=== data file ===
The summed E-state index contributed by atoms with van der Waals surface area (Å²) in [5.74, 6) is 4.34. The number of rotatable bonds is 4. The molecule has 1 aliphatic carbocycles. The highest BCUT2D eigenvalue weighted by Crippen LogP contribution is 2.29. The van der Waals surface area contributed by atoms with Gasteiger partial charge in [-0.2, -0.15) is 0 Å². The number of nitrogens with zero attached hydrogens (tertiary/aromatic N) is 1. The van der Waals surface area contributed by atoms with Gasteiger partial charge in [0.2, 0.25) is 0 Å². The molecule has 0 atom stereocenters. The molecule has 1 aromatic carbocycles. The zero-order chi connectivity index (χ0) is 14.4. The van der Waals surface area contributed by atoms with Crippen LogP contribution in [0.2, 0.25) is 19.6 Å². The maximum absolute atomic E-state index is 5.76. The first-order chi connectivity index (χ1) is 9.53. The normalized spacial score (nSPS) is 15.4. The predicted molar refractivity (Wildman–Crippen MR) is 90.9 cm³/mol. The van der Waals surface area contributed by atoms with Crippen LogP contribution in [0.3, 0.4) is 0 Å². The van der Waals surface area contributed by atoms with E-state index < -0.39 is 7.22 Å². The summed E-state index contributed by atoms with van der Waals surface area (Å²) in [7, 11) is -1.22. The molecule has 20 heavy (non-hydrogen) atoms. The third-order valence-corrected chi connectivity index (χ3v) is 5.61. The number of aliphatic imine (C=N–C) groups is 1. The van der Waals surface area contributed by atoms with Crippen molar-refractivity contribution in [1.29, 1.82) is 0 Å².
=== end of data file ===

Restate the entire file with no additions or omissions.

The summed E-state index contributed by atoms with van der Waals surface area (Å²) in [5.74, 6) is 4.34. The number of rotatable bonds is 4. The molecule has 1 aliphatic carbocycles. The highest BCUT2D eigenvalue weighted by Crippen LogP contribution is 2.29. The van der Waals surface area contributed by atoms with Gasteiger partial charge in [-0.2, -0.15) is 0 Å². The number of nitrogens with zero attached hydrogens (tertiary/aromatic N) is 1. The van der Waals surface area contributed by atoms with Gasteiger partial charge in [0.2, 0.25) is 0 Å². The molecule has 0 atom stereocenters. The molecule has 1 aromatic carbocycles. The zero-order chi connectivity index (χ0) is 14.4. The van der Waals surface area contributed by atoms with Crippen LogP contribution in [0.2, 0.25) is 19.6 Å². The maximum absolute atomic E-state index is 5.76. The first-order chi connectivity index (χ1) is 9.53. The normalized spacial score (nSPS) is 15.4. The predicted molar refractivity (Wildman–Crippen MR) is 90.9 cm³/mol. The van der Waals surface area contributed by atoms with Crippen LogP contribution in [0.3, 0.4) is 0 Å². The van der Waals surface area contributed by atoms with E-state index < -0.39 is 7.22 Å². The summed E-state index contributed by atoms with van der Waals surface area (Å²) in [7, 11) is -1.22. The molecule has 20 heavy (non-hydrogen) atoms. The third-order valence-corrected chi connectivity index (χ3v) is 5.61. The number of aliphatic imine (C=N–C) groups is 1. The van der Waals surface area contributed by atoms with Crippen molar-refractivity contribution in [1.29, 1.82) is 0 Å².